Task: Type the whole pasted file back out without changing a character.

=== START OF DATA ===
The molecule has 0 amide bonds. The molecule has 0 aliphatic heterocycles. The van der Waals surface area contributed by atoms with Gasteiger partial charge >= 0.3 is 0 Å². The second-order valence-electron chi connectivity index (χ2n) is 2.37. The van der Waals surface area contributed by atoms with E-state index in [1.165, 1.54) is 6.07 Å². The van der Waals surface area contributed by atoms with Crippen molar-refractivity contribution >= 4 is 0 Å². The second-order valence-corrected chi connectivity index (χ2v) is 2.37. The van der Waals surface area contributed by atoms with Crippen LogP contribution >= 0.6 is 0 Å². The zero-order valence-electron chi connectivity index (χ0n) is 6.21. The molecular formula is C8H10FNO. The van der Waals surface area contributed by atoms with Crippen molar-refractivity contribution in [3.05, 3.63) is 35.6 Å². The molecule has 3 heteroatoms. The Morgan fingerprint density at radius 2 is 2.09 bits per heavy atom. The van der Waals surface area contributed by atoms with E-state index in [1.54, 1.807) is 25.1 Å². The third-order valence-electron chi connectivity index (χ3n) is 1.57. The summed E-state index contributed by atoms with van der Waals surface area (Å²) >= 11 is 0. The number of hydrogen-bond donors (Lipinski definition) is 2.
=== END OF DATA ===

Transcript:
The molecule has 0 amide bonds. The molecule has 0 aliphatic heterocycles. The van der Waals surface area contributed by atoms with Gasteiger partial charge >= 0.3 is 0 Å². The second-order valence-electron chi connectivity index (χ2n) is 2.37. The van der Waals surface area contributed by atoms with E-state index in [1.165, 1.54) is 6.07 Å². The van der Waals surface area contributed by atoms with Crippen molar-refractivity contribution >= 4 is 0 Å². The second-order valence-corrected chi connectivity index (χ2v) is 2.37. The van der Waals surface area contributed by atoms with Crippen LogP contribution >= 0.6 is 0 Å². The zero-order valence-electron chi connectivity index (χ0n) is 6.21. The molecular formula is C8H10FNO. The van der Waals surface area contributed by atoms with Crippen molar-refractivity contribution in [3.05, 3.63) is 35.6 Å². The molecule has 3 heteroatoms. The Morgan fingerprint density at radius 2 is 2.09 bits per heavy atom. The van der Waals surface area contributed by atoms with E-state index in [1.54, 1.807) is 25.1 Å². The third-order valence-electron chi connectivity index (χ3n) is 1.57. The summed E-state index contributed by atoms with van der Waals surface area (Å²) >= 11 is 0. The number of hydrogen-bond donors (Lipinski definition) is 2.